Young adult carer celebrates International Women's Day with Civil Service job
This International Women’s Day, one young adult carer is celebrating after beginning a Civil Service job thanks to a partnership with Carers Trust.
Charlotte Cook, 18, from Merseyside, has been helping her mum for as long as she can remember. Her mum, 54, has a severely deformed spine and neck, leaving her with considerable pain, tiredness, and neurological problems.
Charlotte has always helped around the house and does her mum’s shopping alongside supporting her with everything she needs. These responsibilities have increased over the past five years as her brother went to university and her dad regularly worked away.
In 2021 she found out about Sefton Carers Centre and the support it offered young and young adult carers. Staff there helped her to focus on her future and introduced Charlotte to her chosen university’s widening participation team, helping put in place support to increase her chances of a successful application.
After finishing her A-levels in biology, chemistry and art, Charlotte was hoping to qualify as a dental therapist at university, only to have her offer deferred due to a backlog caused by the pandemic. However, her situation changed when she was contacted by Sefton Young Carers about a role at the Department of Work and Pensions in their customer services team.
The job was offered through the Going Forward into Employment scheme, which recruits people from a wide range of backgrounds into the Civil Service. The scheme has seen the Civil Service partner with Carers Trust’s Young Carers Futures programme to recruit young adult and adult carers into roles across various government departments.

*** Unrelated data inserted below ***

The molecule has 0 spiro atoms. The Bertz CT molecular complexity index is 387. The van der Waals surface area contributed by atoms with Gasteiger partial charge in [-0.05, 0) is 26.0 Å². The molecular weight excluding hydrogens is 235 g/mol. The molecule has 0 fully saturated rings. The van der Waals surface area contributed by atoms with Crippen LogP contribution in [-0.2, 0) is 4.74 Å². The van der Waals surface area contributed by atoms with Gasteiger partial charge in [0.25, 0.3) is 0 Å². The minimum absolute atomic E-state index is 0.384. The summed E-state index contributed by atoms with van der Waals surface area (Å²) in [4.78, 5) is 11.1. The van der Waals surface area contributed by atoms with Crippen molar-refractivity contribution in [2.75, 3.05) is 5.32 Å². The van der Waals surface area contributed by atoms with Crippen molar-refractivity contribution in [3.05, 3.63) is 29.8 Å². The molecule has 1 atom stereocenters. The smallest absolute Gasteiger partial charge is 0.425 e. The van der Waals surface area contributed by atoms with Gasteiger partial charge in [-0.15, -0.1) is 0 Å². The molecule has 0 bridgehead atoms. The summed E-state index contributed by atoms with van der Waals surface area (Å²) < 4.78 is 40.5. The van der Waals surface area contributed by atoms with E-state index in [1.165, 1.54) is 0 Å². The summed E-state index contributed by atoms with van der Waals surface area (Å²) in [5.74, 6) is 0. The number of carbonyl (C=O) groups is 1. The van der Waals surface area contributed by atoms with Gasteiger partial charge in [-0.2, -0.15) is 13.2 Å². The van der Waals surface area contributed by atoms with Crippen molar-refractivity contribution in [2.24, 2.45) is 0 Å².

The scheme provides support to carers to re-enter the workplace if caring roles have impacted people’s progress in their education or career. Carers are also offered flexibility, an internal carers network and a buddy system to help them transition into their new roles. Six young adult carers have been offered jobs within the Civil Service through the partnership so far.
Charlotte, who had previously worked at a café and volunteered at her local swimming club, said she “honestly didn’t know” if she would be a strong candidate for the role. However, after an encouraging interview, she landed the job.
She said: “I thought that I would have really struggled but the team have been so encouraging and have trained me quickly. I enjoy going to work.
“My confidence has increased dramatically due to my supportive team. I also feel like I am making a difference when dealing with my cases.”
Charlotte intends to complete the 12-month contract and then take up her place at the University of Liverpool to study Dental Therapy.
She advised other young carers thinking about applying for jobs through the partnership not to hesitate, urging them: “Don’t be scared. I felt like I was underqualified and lacking experience, and this was because I was. However, here I am after only being at the job for six weeks, and I feel like I am getting the hang of it. This is purely because I have had the support that I needed from my team. The people who are hiring you will know the situation you are in and will hopefully provide you with the support you need to succeed at the role you have.”
And she said of Sefton Carers Centre: “They have opened doors for me and without them I wouldn’t be going down the path I am today. I do not believe I would be as confident and happy as I am without their help.”
During her time in the job, Sefton Carers Centre and its young adult carers support service remain in touch with Charlotte. The service aims to support all young carers with the challenges and changes that happen during their journey into adulthood.
Andrew Deacon, Young Carers and Young Carers in Transitions Lead at Sefton Carers Centre, said: “Charlotte’s success in achieving her ambition to find meaningful employment and pursue further study can only really be credited to her. Whilst we have played a small role in opening doors for Charlotte, it is her resilience and perseverance that have got her to where she is. We hope that Charlotte’s story will demonstrate to young carers everywhere that being a caregiver does not mean that aspirations must be put aside.”
Her mum added: “Sefton Carers Centre’s support has dramatically affected the course of Charlotte’s academic and working life together with boosting her confidence as a young carer. We cannot thank them enough.”